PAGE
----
Accounts Receivable

The word receivable refers to the payment not being realized. Accounts receivable are legally enforceable claims for payment held by a business for goods supplied and/or services rendered that customers/clients have ordered but not paid for. This means that the company must have extended a credit line to its customers. They are the balance of money due to a firm for goods or services delivered or used but not yet paid for by customers. These are generally in the form of invoices raised by a business and delivered to the customer for payment within an agreed time frame. They are created when a company lets a buyer purchase their goods or services on credit. These are goods and services delivered by a business on credit to their customer with an understanding that payment will come at a later date.

Accounts receivable is an asset account on the balance sheet that represents money due to a company in the short-term. It is shown in a balance sheet as an asset. It is one of a series of accounting transactions dealing with the billing of a customer for goods and services that the customer has ordered. The unpaid balance in this account is reported as part of the current assets listed on the company’s balance sheet. These may be distinguished from notes receivable, which are debts created through formal legal instruments called promissory notes.

Overview

Accounts receivable is an important aspect of a businesses’ fundamental analysis. It represents money owed by entities to the firm on the sale of products or services on credit. The term refers to accounts a business has the right to receive because of goods and services delivered. In most business entities, accounts receivable is typically executed by generating an invoice and either mailing or electronically delivering it to the customer, who, in turn, must pay it within an established timeframe, called credit terms or payment terms. Receivables represent an extended line of credit from a company to client that requires payments due in a relatively short time period, ranging from a few days to a fiscal year.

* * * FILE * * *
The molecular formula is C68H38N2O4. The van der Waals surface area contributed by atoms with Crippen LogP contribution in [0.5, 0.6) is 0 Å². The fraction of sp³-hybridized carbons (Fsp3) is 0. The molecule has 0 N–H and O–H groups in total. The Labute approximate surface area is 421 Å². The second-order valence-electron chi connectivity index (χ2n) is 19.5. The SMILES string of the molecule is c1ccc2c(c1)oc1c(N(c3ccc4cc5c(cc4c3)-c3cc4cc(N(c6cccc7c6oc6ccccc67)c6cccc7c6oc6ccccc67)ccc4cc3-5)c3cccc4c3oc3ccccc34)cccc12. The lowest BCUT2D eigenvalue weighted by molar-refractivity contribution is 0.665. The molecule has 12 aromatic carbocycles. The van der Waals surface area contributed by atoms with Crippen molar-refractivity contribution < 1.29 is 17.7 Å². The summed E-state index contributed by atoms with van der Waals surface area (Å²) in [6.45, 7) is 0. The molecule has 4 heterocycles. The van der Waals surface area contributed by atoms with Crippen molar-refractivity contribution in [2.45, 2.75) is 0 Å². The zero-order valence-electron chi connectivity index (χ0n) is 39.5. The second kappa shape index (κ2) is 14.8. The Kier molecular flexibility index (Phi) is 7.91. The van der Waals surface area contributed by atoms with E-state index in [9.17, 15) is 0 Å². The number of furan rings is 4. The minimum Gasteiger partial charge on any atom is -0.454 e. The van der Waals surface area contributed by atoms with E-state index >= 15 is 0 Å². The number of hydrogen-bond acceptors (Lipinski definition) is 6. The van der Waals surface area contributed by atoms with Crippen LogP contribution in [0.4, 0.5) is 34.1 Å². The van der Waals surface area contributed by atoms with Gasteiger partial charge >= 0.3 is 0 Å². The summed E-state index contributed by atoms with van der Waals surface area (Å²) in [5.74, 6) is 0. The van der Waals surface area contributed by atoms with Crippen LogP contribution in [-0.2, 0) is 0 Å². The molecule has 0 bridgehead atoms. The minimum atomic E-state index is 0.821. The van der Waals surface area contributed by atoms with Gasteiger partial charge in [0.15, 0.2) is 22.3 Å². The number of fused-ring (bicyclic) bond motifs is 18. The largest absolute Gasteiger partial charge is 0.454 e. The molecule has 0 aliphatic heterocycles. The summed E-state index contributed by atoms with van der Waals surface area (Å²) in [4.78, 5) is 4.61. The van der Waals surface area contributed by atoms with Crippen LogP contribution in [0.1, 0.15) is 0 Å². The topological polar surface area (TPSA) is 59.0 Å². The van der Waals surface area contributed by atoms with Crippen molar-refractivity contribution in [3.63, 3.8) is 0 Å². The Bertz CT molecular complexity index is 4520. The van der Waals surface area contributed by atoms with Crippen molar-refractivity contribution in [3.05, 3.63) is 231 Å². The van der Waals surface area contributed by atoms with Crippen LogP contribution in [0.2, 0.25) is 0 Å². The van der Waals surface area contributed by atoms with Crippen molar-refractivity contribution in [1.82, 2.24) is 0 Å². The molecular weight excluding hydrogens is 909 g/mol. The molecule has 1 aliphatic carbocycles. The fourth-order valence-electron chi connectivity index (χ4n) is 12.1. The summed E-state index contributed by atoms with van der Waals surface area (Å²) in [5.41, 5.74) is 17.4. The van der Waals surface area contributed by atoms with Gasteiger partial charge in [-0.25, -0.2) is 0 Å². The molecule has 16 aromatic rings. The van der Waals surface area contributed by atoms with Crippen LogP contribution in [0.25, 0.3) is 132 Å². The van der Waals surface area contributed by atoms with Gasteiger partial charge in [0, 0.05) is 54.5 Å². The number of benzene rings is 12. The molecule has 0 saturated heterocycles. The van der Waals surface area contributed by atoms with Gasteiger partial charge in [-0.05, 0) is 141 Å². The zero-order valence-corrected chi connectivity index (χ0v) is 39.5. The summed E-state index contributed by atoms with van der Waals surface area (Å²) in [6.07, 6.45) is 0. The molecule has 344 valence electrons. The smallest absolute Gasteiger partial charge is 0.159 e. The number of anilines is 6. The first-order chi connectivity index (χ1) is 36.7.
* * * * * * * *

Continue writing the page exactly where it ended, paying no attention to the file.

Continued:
• The sales a business has made.
  • The amount of money received for goods or services.
  • The amount of money owed at the end of each month varies (debtors).

The accounts receivable team is in charge of receiving funds on behalf of a company and applying it towards their current pending balances. The amount of account receivable depends on the line of credit which the customer enjoys from the company. Collections and cashiering teams are part of the accounts receivable department. Usually, this is offered to customers who are frequent buyers. While the collections department seeks the debtor, the cashiering team applies the monies received.